Is everyone but me having vaginal orgasms?

A Centrosema virginianum flower.
Credit: 
Andreas Kay via Flickr

Vaginal orgasms have been sought out since the dawn of penetration. 

The vaginal or “G-spot” orgasm is a climax that’s brought on by exclusively internal vaginal stimulation. Many people have never experienced vaginal orgasms, but those who can achieve “hands-free” orgasms may be perceived as experienced, more in-tune with their bodies or gifted with a talented sexual partners.

But some experts have suggested that the vaginal orgasm doesn’t exist. Instead those who experience it are actually experiencing a clitoral orgasm. 

Studies suggest that orgasms are brought about by simultaneous stimulation to a number of different parts of the vulva, namely the clitoris (which is almost entirely internal and an average of five inches long!), the vestibular bulbs, the labia minora and the urethral sponge. 

While many people with vulvas say they do, in fact, have a G-spot, the G-spot itself has been under debate for decades. The G-spot is described as a rough, textured area of tissue inside the vagina. But so far no study has found any definitive proof of its existence.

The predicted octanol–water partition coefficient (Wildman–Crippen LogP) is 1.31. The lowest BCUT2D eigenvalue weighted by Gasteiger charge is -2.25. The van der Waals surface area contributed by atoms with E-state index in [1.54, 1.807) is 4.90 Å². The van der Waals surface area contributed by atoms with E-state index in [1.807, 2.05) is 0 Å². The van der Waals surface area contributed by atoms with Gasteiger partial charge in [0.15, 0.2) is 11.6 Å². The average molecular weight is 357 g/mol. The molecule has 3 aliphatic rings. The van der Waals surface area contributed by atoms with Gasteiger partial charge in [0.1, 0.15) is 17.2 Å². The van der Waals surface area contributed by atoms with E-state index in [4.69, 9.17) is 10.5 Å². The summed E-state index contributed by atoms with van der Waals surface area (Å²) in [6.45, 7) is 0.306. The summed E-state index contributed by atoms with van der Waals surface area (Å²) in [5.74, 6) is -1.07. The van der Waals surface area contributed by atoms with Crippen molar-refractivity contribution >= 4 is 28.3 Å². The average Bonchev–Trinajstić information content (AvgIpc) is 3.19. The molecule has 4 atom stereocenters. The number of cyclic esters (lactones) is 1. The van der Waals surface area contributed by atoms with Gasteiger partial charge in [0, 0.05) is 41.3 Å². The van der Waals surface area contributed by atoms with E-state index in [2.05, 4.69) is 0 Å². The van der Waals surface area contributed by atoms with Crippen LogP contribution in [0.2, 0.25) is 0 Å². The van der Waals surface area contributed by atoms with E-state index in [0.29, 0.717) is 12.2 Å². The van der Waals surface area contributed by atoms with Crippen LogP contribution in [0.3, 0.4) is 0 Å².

Of course, praise to those who can vaginally orgasm. If it works for you, great! 

But for people who can’t vaginally orgasm, it can cause fears of being inadequate or that there’s something wrong with your body. But in reality, everyone’s physiology is different.

Let’s face it: we live in a world where centuries of ingrained sexism have led people with vulvas to believe their orgasms are non-essential for sexual activity. Why can’t we accept that people with vulvas, much like people with penises, are people, with individual sexual needs?

Why can’t we put aside the time in our sexual encounters to ensure that all partners, regardless of their genitalia, are being stimulated to their full potential; whether that’s a clitoral orgasm, a vaginal orgasm or even no orgasm at all, as the case may be?

The thing is, I can’t tell you whether the vaginal orgasm exists. I can tell you about the studies, but I can also tell you that I have friends who swear by them, and have even had partners who insist they’ve caused them. 

Luckily, it doesn’t matter what I say on the subject, the same way that it doesn’t matter what your friends or your partners or that article in Cosmopolitan says. You matter, your sexuality matters and your orgasm matters. There’s no shame in clitoral or whatever other stimulation you enjoy during intercourse. There’s no “correct” means of achieving an orgasm. All that matters is that you and your partners are having fun, whichever way you like to have it.

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